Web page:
When the creamy, letter-press-printed wedding invitation arrived on a wintry February day, it seemed an opportunity too good to pass up: The groom was a childhood friend who had been longing for a bride ever since our college days. A quarter-century later, he finally found her.
The wedding was in Mississippi, and I could visit my beloved, Jackson-based older brother without husband and children in tow, for two days afloat and unmoored, a single girl again. I pulled the credit card out of my purse and began searching for flights.
But frivolity was not what I was thinking about on the wedding day; instead the very opposite, the tangle of inchoate obligations that tether us.
We decided to drive up to Yazoo City to visit our parents’ graves. Despite the previous late night, with a long wine- and conversation-filled dinner after my flight, and even though it was already late morning and the wedding was back in Jackson at three that afternoon, we poured coffee and set off on the forty-two mile drive up Highway 49 in my brother’s Toyota Camry.
The long ribbon of highway unfurled, yawing up and down through hills draped wildly in kudzu vines, barely a hint of a town visible although the road passes by three of them: Flora, Bentonia, and at last and finally, Little Yazoo.
This is the road I took when I left my hometown thirty years ago at thirteen, and the leaving has felt decisive ever since. Each time I return, it feels at the level of my most animal consciousness—almost at the level of my cells, even—as though I am being pulled back home.
This is the clichéd Southern emotion, of course, and to admit it so guilelessly sometimes makes me feel acutely self-conscious. The analytic, hardened part of me thinks I ought to be able to admit my longing as a culturally-conditioned construction, nothing more than a manifestation of the “Southern culture” industry, safely frame it, and set it aside.
(My fellow Yazooans, from Willie Morris, to Good Letters’ own Kelly Foster, to Teresa Nicholas, author of the memoir Burying Daddy are all more honest and less vexed about this feeling than I.)
That day, I simply surrendered to it, the feeling of being swept up the road in a current, past all the familiar landmarks: the barbecue restaurant in Flora shaped like a teepee, the set of three telephone-pole crosses—Jesus and the two thieves—in a field in Flora. The tree limbs were still denuded and gray, winter had not yet decisively departed, but the sunlight arcing overhead was brilliant and golden.
After the rush of family and memory that day, it had been a relief to drive back to the “no-place” (to use Walker Percy’s term) of a Jackson business-class hotel, with its air conditioning and ice machine and aquamarine rectangle of a swimming pool that my son rushed toward and jumped into eagerly.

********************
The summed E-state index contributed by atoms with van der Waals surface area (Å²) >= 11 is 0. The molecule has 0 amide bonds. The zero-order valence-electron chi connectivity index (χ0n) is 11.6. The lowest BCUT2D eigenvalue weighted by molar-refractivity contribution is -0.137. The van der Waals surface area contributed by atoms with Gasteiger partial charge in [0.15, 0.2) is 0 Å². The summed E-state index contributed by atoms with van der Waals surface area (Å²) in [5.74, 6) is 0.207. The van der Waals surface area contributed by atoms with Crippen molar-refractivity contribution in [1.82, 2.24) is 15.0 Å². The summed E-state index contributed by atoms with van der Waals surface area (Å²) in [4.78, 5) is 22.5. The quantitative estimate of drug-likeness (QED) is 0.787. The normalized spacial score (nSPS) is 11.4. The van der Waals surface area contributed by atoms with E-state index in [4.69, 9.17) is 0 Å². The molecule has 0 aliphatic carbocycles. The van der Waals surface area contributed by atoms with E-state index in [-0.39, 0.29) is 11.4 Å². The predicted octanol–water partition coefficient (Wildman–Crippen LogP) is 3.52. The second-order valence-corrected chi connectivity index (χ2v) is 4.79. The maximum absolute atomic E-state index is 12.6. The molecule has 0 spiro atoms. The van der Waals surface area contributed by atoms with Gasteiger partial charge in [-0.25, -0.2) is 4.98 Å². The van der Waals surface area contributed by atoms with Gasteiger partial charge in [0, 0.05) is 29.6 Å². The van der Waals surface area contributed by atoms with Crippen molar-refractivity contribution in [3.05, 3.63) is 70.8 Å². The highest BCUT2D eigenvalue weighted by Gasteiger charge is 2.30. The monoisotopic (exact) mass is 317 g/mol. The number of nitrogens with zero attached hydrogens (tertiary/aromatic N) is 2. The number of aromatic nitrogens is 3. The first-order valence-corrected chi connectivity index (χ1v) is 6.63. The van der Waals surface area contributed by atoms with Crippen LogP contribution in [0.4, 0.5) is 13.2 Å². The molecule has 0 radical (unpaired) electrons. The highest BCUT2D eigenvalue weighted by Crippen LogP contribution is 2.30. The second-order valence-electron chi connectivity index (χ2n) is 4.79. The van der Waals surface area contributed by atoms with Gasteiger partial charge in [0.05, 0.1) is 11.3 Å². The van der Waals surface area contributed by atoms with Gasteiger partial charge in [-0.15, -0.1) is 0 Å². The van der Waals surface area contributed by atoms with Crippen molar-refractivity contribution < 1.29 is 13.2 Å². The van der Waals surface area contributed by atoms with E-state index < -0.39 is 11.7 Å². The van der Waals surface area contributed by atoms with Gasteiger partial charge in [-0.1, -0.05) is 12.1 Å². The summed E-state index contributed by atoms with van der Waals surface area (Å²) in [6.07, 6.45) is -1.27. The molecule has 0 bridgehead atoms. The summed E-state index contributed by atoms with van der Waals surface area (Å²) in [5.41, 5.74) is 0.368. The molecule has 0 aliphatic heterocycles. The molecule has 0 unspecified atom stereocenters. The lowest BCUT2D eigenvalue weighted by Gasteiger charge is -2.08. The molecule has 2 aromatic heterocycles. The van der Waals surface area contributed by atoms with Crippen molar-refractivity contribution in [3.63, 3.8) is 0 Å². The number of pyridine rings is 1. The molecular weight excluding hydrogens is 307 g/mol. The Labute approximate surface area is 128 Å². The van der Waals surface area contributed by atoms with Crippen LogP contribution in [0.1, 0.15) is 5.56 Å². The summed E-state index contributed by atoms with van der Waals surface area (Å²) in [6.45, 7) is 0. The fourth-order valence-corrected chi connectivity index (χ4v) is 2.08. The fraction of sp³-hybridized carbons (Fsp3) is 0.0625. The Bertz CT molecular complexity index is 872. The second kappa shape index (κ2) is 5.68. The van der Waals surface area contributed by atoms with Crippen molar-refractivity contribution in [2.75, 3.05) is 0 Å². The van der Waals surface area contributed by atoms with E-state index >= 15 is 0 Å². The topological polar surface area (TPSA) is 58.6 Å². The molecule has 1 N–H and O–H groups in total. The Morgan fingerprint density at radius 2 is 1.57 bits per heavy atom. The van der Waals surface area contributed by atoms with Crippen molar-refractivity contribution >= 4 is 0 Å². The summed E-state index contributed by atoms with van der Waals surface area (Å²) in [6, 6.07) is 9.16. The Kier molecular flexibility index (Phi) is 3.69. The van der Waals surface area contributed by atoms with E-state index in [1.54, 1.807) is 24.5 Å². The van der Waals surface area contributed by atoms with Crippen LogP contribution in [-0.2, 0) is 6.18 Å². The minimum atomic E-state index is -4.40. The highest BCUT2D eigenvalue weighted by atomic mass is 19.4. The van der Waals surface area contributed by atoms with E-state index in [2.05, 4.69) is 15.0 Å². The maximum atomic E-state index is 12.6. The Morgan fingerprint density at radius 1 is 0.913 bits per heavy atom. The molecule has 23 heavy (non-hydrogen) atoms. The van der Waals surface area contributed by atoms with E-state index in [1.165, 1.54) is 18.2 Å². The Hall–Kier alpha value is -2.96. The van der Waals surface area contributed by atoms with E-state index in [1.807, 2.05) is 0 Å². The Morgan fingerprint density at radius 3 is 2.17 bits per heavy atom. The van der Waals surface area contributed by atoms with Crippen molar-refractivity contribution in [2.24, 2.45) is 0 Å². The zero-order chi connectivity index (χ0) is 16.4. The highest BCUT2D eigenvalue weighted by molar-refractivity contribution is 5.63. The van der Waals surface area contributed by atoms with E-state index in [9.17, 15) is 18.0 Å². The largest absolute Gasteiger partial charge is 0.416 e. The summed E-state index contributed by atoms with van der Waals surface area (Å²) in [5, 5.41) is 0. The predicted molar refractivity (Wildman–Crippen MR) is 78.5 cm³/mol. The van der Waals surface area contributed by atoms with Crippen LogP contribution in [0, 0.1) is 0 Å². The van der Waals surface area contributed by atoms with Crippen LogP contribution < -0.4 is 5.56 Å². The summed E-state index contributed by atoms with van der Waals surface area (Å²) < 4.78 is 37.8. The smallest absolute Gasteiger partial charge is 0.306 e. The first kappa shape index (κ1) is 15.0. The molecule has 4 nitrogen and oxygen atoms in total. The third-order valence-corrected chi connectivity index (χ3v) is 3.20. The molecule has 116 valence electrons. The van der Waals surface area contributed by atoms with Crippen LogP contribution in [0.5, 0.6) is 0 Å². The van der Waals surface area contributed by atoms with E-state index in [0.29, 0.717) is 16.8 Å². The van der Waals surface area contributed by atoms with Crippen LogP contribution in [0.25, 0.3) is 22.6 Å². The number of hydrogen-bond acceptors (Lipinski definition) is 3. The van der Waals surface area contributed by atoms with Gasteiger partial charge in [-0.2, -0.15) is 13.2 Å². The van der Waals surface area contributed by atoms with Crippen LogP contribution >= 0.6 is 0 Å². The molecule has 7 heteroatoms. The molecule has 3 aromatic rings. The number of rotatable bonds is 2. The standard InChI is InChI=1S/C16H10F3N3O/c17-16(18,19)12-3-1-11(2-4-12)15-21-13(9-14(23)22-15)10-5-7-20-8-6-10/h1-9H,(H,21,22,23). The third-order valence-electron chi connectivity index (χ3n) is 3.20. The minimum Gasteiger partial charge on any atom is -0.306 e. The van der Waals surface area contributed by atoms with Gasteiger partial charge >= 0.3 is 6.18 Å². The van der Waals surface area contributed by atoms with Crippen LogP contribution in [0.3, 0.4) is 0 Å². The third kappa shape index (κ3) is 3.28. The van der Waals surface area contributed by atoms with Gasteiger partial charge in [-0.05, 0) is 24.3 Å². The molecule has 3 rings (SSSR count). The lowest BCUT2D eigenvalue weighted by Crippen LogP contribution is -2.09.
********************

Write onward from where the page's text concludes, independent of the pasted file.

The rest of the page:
The first time I had been back since. At that moment of realization, the trip became a different kind of journey, not merely an encounter with the past and history, however poignant and present.
Rather, it struck me that it really was a true pilgrimage, and would be, from now on: Brother and sister headed toward where our parents were buried in the ground, and pilgrimage sites being primarily places of physical remembrance.
(I could stop here, and go into the lectures I’ve pressed on my son over the years, even though he is nine, about the importance of burial, of honoring the dead, of growing up to be like Antigone and be willing to risk death to perform the funerary rites. I’ve said in my shameless prejudice, that it is not enough to scatter ashes over some hillside in earnest romanticism; it’s also against our religion.)
We crested the little ridge where the two highways cross, which we’d always called Four Points, then headed downhill on Broadway through town, and circled through side streets filled in equal measure with dogtrot cabins and vast decaying Victorians. (Is the past dead? It’s not even past.)
We turned into the Glenwood cemetery and drove past the acres of age-stained marble headstones, a field of scattered chess pieces. The wheels went silent on the gravel and we piled out of the car, stood by the flat, purple granite stones, with their inexplicably different labeling: John Langston, 1916-1977. Gloria Cockerham Langston, July 4, 1925-June 12, 2011.
I read from my brother’s Catholic prayer book then, a memorial to the dead, as my brother sprinkled holy water atop my parents’ names. Over each name, I placed a blood-red camellia, broken from a branch on a bush in my brother’s yard. On the larger, looming headstone that read Langston, we placed two stones—a Jewish tradition we had absorbed.
Brother, sister, parents. The souls, we hope, are with Christ. But the bodies, the bones, are here in the ground.
It was then I noticed once more that the family plot, bought decades ago, was large enough to hold six more. I was as giddy as at Christmas, and when I got to a phone, called my husband back up North, and couldn’t believe what I was telling him, about wanting to come home for the last time:
“Brian, honey: How would you feel about us being buried here?”